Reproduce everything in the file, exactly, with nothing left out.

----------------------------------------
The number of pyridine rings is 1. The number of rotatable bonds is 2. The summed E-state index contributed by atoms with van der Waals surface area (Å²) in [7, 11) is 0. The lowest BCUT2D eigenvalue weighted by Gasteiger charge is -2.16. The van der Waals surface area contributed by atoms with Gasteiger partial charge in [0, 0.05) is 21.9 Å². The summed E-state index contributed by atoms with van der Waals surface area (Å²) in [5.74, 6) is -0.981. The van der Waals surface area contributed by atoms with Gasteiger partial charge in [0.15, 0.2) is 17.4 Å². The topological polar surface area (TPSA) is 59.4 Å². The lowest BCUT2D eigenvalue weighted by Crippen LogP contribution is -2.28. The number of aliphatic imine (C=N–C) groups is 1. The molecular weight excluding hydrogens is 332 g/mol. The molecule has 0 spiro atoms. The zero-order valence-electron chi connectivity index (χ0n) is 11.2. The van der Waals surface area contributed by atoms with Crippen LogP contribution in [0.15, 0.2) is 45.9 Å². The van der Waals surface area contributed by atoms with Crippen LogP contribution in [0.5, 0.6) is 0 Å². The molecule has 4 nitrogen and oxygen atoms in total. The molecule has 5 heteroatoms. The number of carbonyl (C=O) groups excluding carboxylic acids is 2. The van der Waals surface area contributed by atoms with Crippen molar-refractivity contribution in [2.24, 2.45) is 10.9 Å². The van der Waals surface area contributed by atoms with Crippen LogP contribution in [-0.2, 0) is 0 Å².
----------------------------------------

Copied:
The number of pyridine rings is 1. The number of rotatable bonds is 2. The summed E-state index contributed by atoms with van der Waals surface area (Å²) in [7, 11) is 0. The lowest BCUT2D eigenvalue weighted by Gasteiger charge is -2.16. The van der Waals surface area contributed by atoms with Gasteiger partial charge in [0, 0.05) is 21.9 Å². The summed E-state index contributed by atoms with van der Waals surface area (Å²) in [5.74, 6) is -0.981. The van der Waals surface area contributed by atoms with Gasteiger partial charge in [0.15, 0.2) is 17.4 Å². The topological polar surface area (TPSA) is 59.4 Å². The lowest BCUT2D eigenvalue weighted by Crippen LogP contribution is -2.28. The number of aliphatic imine (C=N–C) groups is 1. The molecular weight excluding hydrogens is 332 g/mol. The molecule has 0 spiro atoms. The zero-order valence-electron chi connectivity index (χ0n) is 11.2. The van der Waals surface area contributed by atoms with Crippen LogP contribution in [0.15, 0.2) is 45.9 Å². The van der Waals surface area contributed by atoms with Crippen LogP contribution in [0.5, 0.6) is 0 Å². The molecule has 4 nitrogen and oxygen atoms in total. The molecule has 5 heteroatoms. The number of carbonyl (C=O) groups excluding carboxylic acids is 2. The van der Waals surface area contributed by atoms with Crippen molar-refractivity contribution in [2.24, 2.45) is 10.9 Å². The van der Waals surface area contributed by atoms with Crippen LogP contribution in [-0.2, 0) is 0 Å².